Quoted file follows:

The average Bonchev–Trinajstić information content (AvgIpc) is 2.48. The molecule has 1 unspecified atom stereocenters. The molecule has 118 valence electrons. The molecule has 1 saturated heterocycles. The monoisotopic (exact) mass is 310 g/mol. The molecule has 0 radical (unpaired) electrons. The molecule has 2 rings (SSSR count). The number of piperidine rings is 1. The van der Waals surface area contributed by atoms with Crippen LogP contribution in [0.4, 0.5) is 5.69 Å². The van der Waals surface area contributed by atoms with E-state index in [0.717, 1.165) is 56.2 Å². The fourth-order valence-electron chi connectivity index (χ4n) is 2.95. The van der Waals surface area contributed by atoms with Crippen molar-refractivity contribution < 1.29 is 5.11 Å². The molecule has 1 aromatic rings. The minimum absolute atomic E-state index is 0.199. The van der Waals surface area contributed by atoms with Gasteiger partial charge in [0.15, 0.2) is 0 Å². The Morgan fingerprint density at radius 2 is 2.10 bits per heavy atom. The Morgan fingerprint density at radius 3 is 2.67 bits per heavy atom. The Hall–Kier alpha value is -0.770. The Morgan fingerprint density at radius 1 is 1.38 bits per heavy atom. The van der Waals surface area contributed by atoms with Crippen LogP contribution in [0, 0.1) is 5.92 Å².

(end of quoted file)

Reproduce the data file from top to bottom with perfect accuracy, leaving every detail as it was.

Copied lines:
The average Bonchev–Trinajstić information content (AvgIpc) is 2.48. The molecule has 1 unspecified atom stereocenters. The molecule has 118 valence electrons. The molecule has 1 saturated heterocycles. The monoisotopic (exact) mass is 310 g/mol. The molecule has 0 radical (unpaired) electrons. The molecule has 2 rings (SSSR count). The number of piperidine rings is 1. The van der Waals surface area contributed by atoms with Crippen LogP contribution in [0.4, 0.5) is 5.69 Å². The van der Waals surface area contributed by atoms with E-state index in [0.717, 1.165) is 56.2 Å². The fourth-order valence-electron chi connectivity index (χ4n) is 2.95. The van der Waals surface area contributed by atoms with Crippen molar-refractivity contribution < 1.29 is 5.11 Å². The molecule has 1 aromatic rings. The minimum absolute atomic E-state index is 0.199. The van der Waals surface area contributed by atoms with Gasteiger partial charge in [0.15, 0.2) is 0 Å². The Morgan fingerprint density at radius 2 is 2.10 bits per heavy atom. The Morgan fingerprint density at radius 3 is 2.67 bits per heavy atom. The Hall–Kier alpha value is -0.770. The Morgan fingerprint density at radius 1 is 1.38 bits per heavy atom. The van der Waals surface area contributed by atoms with Crippen LogP contribution in [0, 0.1) is 5.92 Å².